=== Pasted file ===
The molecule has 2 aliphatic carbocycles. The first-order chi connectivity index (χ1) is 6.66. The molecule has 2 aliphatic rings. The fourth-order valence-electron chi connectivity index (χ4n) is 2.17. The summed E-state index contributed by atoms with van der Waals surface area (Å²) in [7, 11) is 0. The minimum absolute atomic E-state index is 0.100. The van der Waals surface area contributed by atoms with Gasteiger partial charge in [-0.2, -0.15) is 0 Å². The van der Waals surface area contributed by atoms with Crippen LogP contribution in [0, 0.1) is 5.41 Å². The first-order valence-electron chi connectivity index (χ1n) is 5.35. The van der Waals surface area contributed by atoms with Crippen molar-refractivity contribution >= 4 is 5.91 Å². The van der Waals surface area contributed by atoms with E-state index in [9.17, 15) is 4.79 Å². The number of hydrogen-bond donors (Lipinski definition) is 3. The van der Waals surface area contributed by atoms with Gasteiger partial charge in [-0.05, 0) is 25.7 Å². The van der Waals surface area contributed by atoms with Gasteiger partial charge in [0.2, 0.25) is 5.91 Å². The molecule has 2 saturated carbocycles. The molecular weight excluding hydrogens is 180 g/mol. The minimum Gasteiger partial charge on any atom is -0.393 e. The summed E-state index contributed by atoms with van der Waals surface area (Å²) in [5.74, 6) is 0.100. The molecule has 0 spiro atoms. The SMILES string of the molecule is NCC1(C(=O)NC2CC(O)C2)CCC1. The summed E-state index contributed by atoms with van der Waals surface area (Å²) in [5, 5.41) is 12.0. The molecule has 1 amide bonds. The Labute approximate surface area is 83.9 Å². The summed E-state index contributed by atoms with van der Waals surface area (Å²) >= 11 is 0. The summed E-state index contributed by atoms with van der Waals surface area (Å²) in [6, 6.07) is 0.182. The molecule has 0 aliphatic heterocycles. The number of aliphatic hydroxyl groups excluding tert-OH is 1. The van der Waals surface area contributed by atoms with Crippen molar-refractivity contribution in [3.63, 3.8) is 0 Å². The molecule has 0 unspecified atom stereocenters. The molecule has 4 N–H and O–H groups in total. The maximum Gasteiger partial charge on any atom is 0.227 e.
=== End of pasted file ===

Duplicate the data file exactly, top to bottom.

The molecule has 2 aliphatic carbocycles. The first-order chi connectivity index (χ1) is 6.66. The molecule has 2 aliphatic rings. The fourth-order valence-electron chi connectivity index (χ4n) is 2.17. The summed E-state index contributed by atoms with van der Waals surface area (Å²) in [7, 11) is 0. The minimum absolute atomic E-state index is 0.100. The van der Waals surface area contributed by atoms with Gasteiger partial charge in [-0.2, -0.15) is 0 Å². The van der Waals surface area contributed by atoms with Crippen LogP contribution in [0, 0.1) is 5.41 Å². The first-order valence-electron chi connectivity index (χ1n) is 5.35. The van der Waals surface area contributed by atoms with Crippen molar-refractivity contribution >= 4 is 5.91 Å². The van der Waals surface area contributed by atoms with E-state index in [9.17, 15) is 4.79 Å². The number of hydrogen-bond donors (Lipinski definition) is 3. The van der Waals surface area contributed by atoms with Gasteiger partial charge in [-0.05, 0) is 25.7 Å². The van der Waals surface area contributed by atoms with Gasteiger partial charge in [0.2, 0.25) is 5.91 Å². The molecule has 2 saturated carbocycles. The molecular weight excluding hydrogens is 180 g/mol. The minimum Gasteiger partial charge on any atom is -0.393 e. The summed E-state index contributed by atoms with van der Waals surface area (Å²) in [5.74, 6) is 0.100. The molecule has 0 spiro atoms. The SMILES string of the molecule is NCC1(C(=O)NC2CC(O)C2)CCC1. The summed E-state index contributed by atoms with van der Waals surface area (Å²) in [5, 5.41) is 12.0. The molecule has 1 amide bonds. The Labute approximate surface area is 83.9 Å². The summed E-state index contributed by atoms with van der Waals surface area (Å²) >= 11 is 0. The summed E-state index contributed by atoms with van der Waals surface area (Å²) in [6, 6.07) is 0.182. The molecule has 0 aliphatic heterocycles. The number of aliphatic hydroxyl groups excluding tert-OH is 1. The van der Waals surface area contributed by atoms with Crippen molar-refractivity contribution in [3.63, 3.8) is 0 Å². The molecule has 0 unspecified atom stereocenters. The molecule has 4 N–H and O–H groups in total. The maximum Gasteiger partial charge on any atom is 0.227 e.